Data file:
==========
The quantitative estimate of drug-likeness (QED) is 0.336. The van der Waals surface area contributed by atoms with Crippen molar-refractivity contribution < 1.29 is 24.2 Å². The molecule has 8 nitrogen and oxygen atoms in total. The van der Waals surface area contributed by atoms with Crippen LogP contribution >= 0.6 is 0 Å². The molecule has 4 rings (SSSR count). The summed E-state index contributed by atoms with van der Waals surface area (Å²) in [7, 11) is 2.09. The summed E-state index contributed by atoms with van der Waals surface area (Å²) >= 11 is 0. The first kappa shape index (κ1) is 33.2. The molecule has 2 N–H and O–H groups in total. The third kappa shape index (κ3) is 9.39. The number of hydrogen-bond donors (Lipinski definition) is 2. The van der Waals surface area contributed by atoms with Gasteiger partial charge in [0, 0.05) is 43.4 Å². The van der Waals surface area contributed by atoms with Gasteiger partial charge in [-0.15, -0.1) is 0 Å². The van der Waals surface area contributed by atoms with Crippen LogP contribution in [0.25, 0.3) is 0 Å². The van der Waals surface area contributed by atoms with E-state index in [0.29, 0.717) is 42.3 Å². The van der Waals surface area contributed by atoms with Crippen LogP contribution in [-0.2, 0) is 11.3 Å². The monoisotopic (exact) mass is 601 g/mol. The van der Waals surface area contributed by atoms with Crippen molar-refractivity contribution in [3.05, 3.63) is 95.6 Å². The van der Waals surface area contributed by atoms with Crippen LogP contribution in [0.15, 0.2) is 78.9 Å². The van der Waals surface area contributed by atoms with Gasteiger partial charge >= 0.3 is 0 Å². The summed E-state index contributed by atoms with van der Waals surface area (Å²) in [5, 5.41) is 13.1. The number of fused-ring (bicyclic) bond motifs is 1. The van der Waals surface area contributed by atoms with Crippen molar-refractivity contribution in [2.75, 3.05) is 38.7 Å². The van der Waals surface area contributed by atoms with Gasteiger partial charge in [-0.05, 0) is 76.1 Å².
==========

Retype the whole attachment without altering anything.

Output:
The quantitative estimate of drug-likeness (QED) is 0.336. The van der Waals surface area contributed by atoms with Crippen molar-refractivity contribution < 1.29 is 24.2 Å². The molecule has 8 nitrogen and oxygen atoms in total. The van der Waals surface area contributed by atoms with Crippen LogP contribution >= 0.6 is 0 Å². The molecule has 4 rings (SSSR count). The summed E-state index contributed by atoms with van der Waals surface area (Å²) in [7, 11) is 2.09. The summed E-state index contributed by atoms with van der Waals surface area (Å²) >= 11 is 0. The first kappa shape index (κ1) is 33.2. The molecule has 2 N–H and O–H groups in total. The third kappa shape index (κ3) is 9.39. The number of hydrogen-bond donors (Lipinski definition) is 2. The van der Waals surface area contributed by atoms with Gasteiger partial charge in [0, 0.05) is 43.4 Å². The van der Waals surface area contributed by atoms with Gasteiger partial charge in [-0.15, -0.1) is 0 Å². The van der Waals surface area contributed by atoms with Crippen LogP contribution in [0.25, 0.3) is 0 Å². The van der Waals surface area contributed by atoms with E-state index in [0.29, 0.717) is 42.3 Å². The van der Waals surface area contributed by atoms with Crippen LogP contribution in [-0.2, 0) is 11.3 Å². The monoisotopic (exact) mass is 601 g/mol. The van der Waals surface area contributed by atoms with Crippen molar-refractivity contribution in [3.05, 3.63) is 95.6 Å². The van der Waals surface area contributed by atoms with Crippen LogP contribution in [0.15, 0.2) is 78.9 Å². The van der Waals surface area contributed by atoms with Gasteiger partial charge >= 0.3 is 0 Å². The summed E-state index contributed by atoms with van der Waals surface area (Å²) in [5, 5.41) is 13.1. The number of fused-ring (bicyclic) bond motifs is 1. The van der Waals surface area contributed by atoms with Crippen molar-refractivity contribution in [2.75, 3.05) is 38.7 Å². The van der Waals surface area contributed by atoms with Gasteiger partial charge in [-0.05, 0) is 76.1 Å².